It's not a shark with a laser attached to its head, but the Dremel LC40 can certainly do a lot. It's a laser cutter that uses a 40-watt infrared laser to cut, engrave and mark materials ranging from paper to aluminum, via plastic and wood.
While a 3D printer extrudes plastic to create prints, the Dremel LC40 produces its creations by slicing through card, leather or other soft materials; engraving designs into plastics; or cutting through wood up to a quarter of an inch thick and acrylic material up to 6mm thick. It is pretty easy to use, as well. You can scan material with the built-in camera and upload your design via the web interface, and the cutter will engrave the design or cut it out.
But this flexibility doesn't come cheap. At $5999, Dremel's laser cutter is more expensive than similar devices like the Glowforge Plus, and we did find a few quirks.
Design: Large and bulky
The LC40 is a large device, measuring a little less than 3 feet wide and 2 feet deep. The LC40's top is mostly a glass cover that lifts to reveal the cutting area and an iPhone-sized touch screen. There is a single button below the touch screen that confirms operations such as starting the laser cutter running.
Under the glass cover is the cutting area, which can hold material up to a little more than 20 by 12 inches in size and up to about a quarter of an inch thick. The laser itself is concealed at the back of the case, and the beam is reflected by mirrors onto the cutting head, then downward onto the material. The cutting head is on rails that move it both left and right as well as forward and back. A small camera mounted next to the cutting head captures preview images that you use to place the cutting shape in the software or to scan objects in the cutting area.
The LC40 is a large device, so you'll need a lot of space to set it up and use it.
Laser cutting is a rather stinky process — even more so than standard 3D printing — and some materials can produce rather nasty chemicals when you zap them with a powerful laser. Cut acrylic, for instance, and you get a nasty smell like burnt plastic.
The least expensive model of the LC40 ($5,999) does not include any way to get rid of this smell, but the $6,299 model comes with a clip-on fan and a clothes-dryer-vent tube that hooks onto the back of the cutter case. Connect this to an air outlet, and it will vent the nastiness outside. The more expensive model of the LC40 ($7,999) comes with a fume extractor, so the cutter can be used without an air vent. Either way, some of the smell does escape into the surrounding area, so you should use this cutter in a well-ventilated space.
In addition, the LC40 needs cooling to get rid of the heat that the laser generates. This is handled by the water cooler, an included separate box that connects to the cutter by two pipes. You fill the box with water, and it pumps the fluid around the laser tube and base, then back through a radiator.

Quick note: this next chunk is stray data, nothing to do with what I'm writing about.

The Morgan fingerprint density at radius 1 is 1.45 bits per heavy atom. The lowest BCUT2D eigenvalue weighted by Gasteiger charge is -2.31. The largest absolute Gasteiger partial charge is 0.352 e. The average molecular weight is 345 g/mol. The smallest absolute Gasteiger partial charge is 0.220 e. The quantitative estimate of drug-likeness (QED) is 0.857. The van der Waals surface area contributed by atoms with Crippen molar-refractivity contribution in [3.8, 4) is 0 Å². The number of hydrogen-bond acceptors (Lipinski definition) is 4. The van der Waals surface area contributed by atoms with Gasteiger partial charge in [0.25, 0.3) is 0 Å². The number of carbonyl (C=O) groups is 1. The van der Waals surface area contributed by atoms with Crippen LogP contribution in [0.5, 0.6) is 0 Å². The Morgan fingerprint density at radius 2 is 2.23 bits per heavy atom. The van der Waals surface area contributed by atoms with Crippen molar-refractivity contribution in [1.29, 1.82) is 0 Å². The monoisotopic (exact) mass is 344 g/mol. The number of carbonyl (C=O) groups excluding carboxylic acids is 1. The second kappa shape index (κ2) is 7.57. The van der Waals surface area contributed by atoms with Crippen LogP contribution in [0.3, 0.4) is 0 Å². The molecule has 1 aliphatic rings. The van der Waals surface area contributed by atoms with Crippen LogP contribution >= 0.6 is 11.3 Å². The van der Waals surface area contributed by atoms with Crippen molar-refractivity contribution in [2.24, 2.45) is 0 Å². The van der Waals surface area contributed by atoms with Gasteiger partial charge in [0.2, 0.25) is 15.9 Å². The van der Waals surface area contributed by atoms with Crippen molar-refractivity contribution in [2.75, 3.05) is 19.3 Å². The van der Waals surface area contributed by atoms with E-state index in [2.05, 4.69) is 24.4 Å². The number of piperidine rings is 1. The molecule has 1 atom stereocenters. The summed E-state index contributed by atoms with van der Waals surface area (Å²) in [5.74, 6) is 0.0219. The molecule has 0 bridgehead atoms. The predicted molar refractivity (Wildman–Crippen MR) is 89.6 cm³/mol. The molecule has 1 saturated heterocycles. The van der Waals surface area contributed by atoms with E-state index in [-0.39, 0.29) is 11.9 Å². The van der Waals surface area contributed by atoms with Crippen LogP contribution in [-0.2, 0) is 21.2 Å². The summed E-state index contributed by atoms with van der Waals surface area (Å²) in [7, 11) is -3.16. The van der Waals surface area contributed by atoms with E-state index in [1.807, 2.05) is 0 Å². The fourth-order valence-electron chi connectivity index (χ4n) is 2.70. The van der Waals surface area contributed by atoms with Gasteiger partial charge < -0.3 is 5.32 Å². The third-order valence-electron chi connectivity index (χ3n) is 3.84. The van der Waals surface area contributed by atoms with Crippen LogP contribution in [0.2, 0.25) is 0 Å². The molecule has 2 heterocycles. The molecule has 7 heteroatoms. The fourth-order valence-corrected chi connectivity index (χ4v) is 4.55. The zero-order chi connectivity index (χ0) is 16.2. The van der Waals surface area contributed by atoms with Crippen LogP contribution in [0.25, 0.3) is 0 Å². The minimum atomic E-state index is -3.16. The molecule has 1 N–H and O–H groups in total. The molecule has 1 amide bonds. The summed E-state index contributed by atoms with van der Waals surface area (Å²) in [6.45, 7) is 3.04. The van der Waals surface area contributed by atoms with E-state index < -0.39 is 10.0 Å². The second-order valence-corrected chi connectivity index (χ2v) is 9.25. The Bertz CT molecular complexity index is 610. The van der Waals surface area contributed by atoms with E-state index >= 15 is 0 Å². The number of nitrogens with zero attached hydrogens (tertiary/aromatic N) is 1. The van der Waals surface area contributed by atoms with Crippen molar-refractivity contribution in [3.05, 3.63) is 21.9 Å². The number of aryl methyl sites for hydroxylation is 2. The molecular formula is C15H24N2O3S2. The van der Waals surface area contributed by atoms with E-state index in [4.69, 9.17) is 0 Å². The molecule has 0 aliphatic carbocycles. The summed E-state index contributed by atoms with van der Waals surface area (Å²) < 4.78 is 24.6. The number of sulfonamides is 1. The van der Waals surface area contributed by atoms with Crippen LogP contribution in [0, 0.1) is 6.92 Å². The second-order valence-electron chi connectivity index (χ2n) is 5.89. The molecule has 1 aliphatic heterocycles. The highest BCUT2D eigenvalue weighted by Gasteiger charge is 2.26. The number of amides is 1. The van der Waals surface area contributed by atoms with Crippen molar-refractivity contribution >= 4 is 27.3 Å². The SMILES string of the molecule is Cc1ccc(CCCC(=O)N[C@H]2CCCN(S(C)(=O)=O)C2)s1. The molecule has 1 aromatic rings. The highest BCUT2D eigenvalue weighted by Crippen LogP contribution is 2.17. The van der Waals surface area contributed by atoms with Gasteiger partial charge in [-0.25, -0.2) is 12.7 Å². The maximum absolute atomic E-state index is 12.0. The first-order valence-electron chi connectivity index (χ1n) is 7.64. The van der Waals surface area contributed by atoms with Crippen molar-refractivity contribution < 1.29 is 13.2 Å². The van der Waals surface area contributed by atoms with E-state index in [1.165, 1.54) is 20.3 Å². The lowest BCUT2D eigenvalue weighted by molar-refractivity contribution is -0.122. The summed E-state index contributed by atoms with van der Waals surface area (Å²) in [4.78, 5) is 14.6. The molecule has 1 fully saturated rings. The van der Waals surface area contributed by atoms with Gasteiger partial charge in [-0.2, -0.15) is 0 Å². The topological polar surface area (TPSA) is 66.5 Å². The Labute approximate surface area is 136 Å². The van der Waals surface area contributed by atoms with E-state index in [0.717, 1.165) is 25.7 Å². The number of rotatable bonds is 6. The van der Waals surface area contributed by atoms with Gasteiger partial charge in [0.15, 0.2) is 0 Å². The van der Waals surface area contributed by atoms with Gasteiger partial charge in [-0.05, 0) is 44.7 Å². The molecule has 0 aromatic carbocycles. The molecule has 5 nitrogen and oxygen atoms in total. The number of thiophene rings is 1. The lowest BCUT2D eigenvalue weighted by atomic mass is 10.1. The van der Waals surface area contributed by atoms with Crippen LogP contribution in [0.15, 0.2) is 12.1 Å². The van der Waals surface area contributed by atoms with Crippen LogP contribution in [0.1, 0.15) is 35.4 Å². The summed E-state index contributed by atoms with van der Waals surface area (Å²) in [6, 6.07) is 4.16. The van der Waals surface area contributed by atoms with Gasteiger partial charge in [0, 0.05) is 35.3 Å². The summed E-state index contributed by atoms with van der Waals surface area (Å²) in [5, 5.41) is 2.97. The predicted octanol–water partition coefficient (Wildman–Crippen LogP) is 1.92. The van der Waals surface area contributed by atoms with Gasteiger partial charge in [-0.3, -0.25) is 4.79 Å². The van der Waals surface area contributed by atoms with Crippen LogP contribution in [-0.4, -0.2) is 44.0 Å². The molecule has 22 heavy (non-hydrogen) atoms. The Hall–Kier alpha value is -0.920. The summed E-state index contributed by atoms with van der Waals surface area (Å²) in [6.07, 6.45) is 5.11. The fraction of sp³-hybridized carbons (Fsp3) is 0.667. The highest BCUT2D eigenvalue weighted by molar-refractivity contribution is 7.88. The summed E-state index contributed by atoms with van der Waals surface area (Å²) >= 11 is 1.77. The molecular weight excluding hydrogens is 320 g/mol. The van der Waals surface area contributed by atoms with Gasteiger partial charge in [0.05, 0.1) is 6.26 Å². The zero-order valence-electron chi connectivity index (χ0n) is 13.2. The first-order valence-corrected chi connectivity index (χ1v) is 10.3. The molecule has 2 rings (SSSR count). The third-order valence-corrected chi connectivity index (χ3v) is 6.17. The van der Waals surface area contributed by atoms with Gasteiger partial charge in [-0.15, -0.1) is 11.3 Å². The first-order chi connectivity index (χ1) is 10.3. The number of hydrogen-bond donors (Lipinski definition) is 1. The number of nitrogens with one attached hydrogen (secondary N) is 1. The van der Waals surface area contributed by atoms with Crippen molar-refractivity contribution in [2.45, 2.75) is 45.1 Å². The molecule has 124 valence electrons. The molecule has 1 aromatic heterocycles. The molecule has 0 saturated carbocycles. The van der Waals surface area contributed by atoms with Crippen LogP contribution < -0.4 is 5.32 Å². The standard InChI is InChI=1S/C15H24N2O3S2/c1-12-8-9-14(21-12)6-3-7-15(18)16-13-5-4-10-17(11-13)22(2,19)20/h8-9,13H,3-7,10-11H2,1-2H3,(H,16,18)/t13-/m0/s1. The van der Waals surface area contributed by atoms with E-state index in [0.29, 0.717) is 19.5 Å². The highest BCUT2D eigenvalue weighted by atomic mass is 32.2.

Setup: Several steps, but not complicated
The LC40 is a large device, so you'll need a lot of space in which to set it up and use the laser cutter, water cooler and fan vent. The water cooler isn't large (about the size of a shoebox), but it has to be connected to the back of the cutter by three tubes and a cable (two for water and one to measure the water level, plus power). In addition, you have to connect the fan and vent tube to a window or dryer vent.
Once you have wired the cutter up, it's time to start it up and calibrate. The device takes you through the setup process with a step-by-step wizard, introducing the controls and testing the various parts. The only time you have to do much is when you set the laser height, which you do by putting an included plastic puck on the material, lowering the head to touch the puck and then tightening the holding screw.
The laser cutter will also require regular cleaning, as smoke and dust tend to accumulate on the mirrors and lens that direct the laser itself. Fortunately, an included manual describes this process well.
Control: Handled via the web
Dremel took an interesting approach for the control of the LC40: The software that sets up and controls the laser cutter is only on the device itself. As a result, you control the LC40 through either its touch screen or the web interface. You use the screen to set up the cutter and print files from USB drives or from memory. It's pretty simple to use and worked without problems in our tests. You use the button below the touch screen to confirm actions; to start a cut, for instance, you press the button twice.
The web interface is the main way to control the LC40. This works on anything with a web browser; we were able to control the cutter from an iPhone and a laptop without problems. This is how you'd handle the entire process of setting up and controlling a print, from loading the file to moving the laser to make the cut.
One curious omission here: There is no support for the DXF file format that other laser cutters (and software) use. Instead, the LC40 uses PDFs, though there are plenty of tools to convert DXF files to PDFs.
The LC40's software comes with a large number of presets for different materials, including acrylics, various types of wood, leather and even aluminum.